Mourning Doves: Remarkably adapted or too dumb to be true?

Mourning Doves make themselves right at home in my back yard all year round. Although they adapt to a variety of habitats, these beautiful birds thrive in back yards where open, grassy areas mix with flower beds and shrubs.

Mourning Doves are one of the most abundant birds in Northern Virginia neighborhoods and the most common dove in North America. They are considered protected songbirds in some states and popular game birds in others. According to the U.S. Fish & Wildlife Service, hunters take more Mourning Doves than all other migratory game birds combined in the U.S..

You’d think this would give them good reason to be alarmed by people, but the ones in my neighborhood seem less concerned than other back yard visitors. Mourning Doves are not only easy and fun to watch, at times they are unavoidable.

One year they built a nest right next to the house on the air conditioning unit and laid two white eggs before anyone noticed. No one really minded; it certainly helped lower our electric bills and we had fun watching the hatchlings grow.

This also sparked a lively conversation about their survival instincts. Why build a nest in an exposed spot that was so near people? To us, this seemed like a terrible idea, but all the hatchlings survived so perhaps they were smarter than we supposed.

However, Mourning Doves are prolific breeders with the longest nesting season of any bird in the U.S., which likely plays the larger role in the survival of the species.

Last winter during the big snows, I noticed two pair of Mourning Doves perched near the bird feeders. Although they do eat seeds, Mourning Doves are too large to perch on most feeders and prefer to pick seeds from the ground and fruits from the bush.

These particular doves, however, didn’t seem interested in food but stayed perched in pairs for hours at a time. Puffed up and shivering to stay warm, the snow started to pile up on their backs. At first  we worried this strategy could only lead to frozen birds.

But after some further thought, we wondered why the snow on their backs didn’t melt, despite the fact that Mourning Doves have a body temperature of 108 degrees. The answer, we found, is in the feathers. Bird feathers, especially the downy ones underneath, do such a good job insulating birds from the cold that the snow can pile up without melting and add yet another layer of insulation.

Mourning Doves generally feed early in the morning, mid-afternoon, and again at evening. Then they relocate to areas with water. Sunflowers are a favorite food, so when you fill your bird feeders, remember to scatter some on the ground for nearby Mourning Doves.

Attracting Mourning Doves to your back yard guarantees hours of fun watching these amusing birds. Don’t be fooled by their large size and clumsy movements… or behaviours that seem too dumb to be true at first glance.  Mourning Doves are survivors with unique adaptations that help them survive a wide range of conditions and threats.

Amazingly, Mourning Doves can fly at speeds approaching 50 miles per hour. They can swerve and dive at a moment’s notice to evade a predator.  They easily adapt to a wide range of habitats, including urban and suburban neighborhoods.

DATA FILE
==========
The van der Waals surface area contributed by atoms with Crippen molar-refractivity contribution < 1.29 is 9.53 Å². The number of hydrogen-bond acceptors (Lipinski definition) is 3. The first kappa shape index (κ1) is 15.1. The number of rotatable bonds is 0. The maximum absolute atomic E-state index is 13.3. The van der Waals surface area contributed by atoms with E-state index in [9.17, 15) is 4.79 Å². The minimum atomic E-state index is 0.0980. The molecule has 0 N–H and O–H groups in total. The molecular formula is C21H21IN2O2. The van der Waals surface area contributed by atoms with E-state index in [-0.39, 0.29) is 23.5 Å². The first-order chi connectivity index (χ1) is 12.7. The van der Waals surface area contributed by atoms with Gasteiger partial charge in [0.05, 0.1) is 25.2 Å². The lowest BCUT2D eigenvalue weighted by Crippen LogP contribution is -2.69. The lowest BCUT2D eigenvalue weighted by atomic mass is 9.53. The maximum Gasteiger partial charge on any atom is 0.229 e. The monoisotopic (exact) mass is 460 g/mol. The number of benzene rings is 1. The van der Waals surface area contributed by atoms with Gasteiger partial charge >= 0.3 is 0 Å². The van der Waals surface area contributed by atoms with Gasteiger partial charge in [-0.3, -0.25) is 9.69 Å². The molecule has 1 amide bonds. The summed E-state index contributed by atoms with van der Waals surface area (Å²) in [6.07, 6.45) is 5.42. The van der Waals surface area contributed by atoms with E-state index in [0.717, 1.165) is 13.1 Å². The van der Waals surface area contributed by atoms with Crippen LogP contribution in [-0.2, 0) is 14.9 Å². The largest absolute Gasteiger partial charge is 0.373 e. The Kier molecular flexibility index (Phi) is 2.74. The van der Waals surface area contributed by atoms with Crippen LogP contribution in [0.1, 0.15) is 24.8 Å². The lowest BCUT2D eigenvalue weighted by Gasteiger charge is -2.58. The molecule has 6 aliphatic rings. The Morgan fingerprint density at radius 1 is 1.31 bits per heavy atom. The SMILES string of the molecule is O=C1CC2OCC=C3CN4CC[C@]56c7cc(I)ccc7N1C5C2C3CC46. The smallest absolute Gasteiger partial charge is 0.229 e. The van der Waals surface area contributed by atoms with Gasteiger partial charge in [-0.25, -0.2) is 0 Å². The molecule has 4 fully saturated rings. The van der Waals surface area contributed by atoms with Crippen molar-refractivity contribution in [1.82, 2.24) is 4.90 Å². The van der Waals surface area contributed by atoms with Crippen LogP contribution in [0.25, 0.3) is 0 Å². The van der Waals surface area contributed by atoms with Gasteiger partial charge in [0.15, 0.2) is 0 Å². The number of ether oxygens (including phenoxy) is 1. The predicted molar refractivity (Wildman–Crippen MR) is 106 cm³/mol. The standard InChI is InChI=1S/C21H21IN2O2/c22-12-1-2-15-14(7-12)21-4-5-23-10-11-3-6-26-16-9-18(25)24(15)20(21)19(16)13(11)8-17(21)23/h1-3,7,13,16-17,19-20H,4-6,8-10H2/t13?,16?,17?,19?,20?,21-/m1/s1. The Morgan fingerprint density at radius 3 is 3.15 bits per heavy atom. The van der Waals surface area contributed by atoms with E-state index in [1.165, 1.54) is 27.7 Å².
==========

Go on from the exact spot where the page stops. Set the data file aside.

And, despite their status as one of the most popular game birds, Mourning Doves are the 10th most abundant bird in the U.S. They are remarkable birds and valued members of our suburban communities.

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3 comments so far

  1. fabfav on

    Found some good info in your post. I doubt that Mourning Doves should be considered “too dumb to be true”, though, because the tactic of nesting near people seems more like a smart decision. Animals are generally scared off by humans, so the birds would most likely be sheltered from more predators by nesting in open areas closer to humans than if they would nest in a tree somewhere farther away.

  2. Diane Day on

    We have a Mourning Dove we call baby bird. He has been with us almost since he left his nest. We have no idea why. He began to fly really close to us, across our shoulders and then began to follow us. We started feeding him and he visits two to three times a day. Sometimes he will hang around all day. He has been around for about six months now. He loves for us to talk to him and gets very close to our faces at times, Now we have had our first snow and feel sorry for the little fellow. From what I have read he will survive. He seems to be a loner only occasionally showing up with one or two other mourning doves. One of them is getting use to us also. But does not come nearly as often as he does. He acts as though he would like to come in the house and I believe he would if we were to let him. We won’t though, he needs to be able to fly and be a bird. We enjoy his company and feel blessed to have this little fellow around.

  3. Helmut hanss on

    My wife and I have ben feeding mourning doves in our backyard for 8years in the winter we counted sometimes more than 50 at a time.I build a large feeder to put on the ground.it was fun to watch .but in 2014 late fall we have had rats under our garden shed and later in our attic.I poisoned the rats, it took me quiet a wile .that is when I stopped feeding the birds.


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